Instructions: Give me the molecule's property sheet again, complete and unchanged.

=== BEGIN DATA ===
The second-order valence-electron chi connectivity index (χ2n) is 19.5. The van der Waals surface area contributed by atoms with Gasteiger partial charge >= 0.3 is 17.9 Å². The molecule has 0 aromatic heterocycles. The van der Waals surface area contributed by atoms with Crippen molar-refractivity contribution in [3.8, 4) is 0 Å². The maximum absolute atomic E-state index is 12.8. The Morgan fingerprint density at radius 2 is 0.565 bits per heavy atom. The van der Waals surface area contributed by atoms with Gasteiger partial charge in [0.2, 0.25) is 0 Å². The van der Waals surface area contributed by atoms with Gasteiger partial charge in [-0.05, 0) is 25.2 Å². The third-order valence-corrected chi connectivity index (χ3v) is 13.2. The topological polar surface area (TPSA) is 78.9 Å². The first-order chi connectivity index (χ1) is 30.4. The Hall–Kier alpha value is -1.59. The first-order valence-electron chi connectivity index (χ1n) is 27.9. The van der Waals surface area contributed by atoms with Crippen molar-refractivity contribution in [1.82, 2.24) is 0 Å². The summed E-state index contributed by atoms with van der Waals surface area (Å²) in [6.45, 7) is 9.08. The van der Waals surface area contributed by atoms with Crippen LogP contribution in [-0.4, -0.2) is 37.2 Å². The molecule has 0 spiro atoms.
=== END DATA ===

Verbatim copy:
The second-order valence-electron chi connectivity index (χ2n) is 19.5. The van der Waals surface area contributed by atoms with Gasteiger partial charge >= 0.3 is 17.9 Å². The molecule has 0 aromatic heterocycles. The van der Waals surface area contributed by atoms with Crippen molar-refractivity contribution in [3.8, 4) is 0 Å². The maximum absolute atomic E-state index is 12.8. The Morgan fingerprint density at radius 2 is 0.565 bits per heavy atom. The van der Waals surface area contributed by atoms with Gasteiger partial charge in [0.2, 0.25) is 0 Å². The van der Waals surface area contributed by atoms with Gasteiger partial charge in [-0.05, 0) is 25.2 Å². The third-order valence-corrected chi connectivity index (χ3v) is 13.2. The topological polar surface area (TPSA) is 78.9 Å². The first-order chi connectivity index (χ1) is 30.4. The Hall–Kier alpha value is -1.59. The first-order valence-electron chi connectivity index (χ1n) is 27.9. The van der Waals surface area contributed by atoms with Crippen molar-refractivity contribution in [1.82, 2.24) is 0 Å². The summed E-state index contributed by atoms with van der Waals surface area (Å²) in [6.45, 7) is 9.08. The van der Waals surface area contributed by atoms with Crippen LogP contribution in [-0.4, -0.2) is 37.2 Å². The molecule has 0 spiro atoms.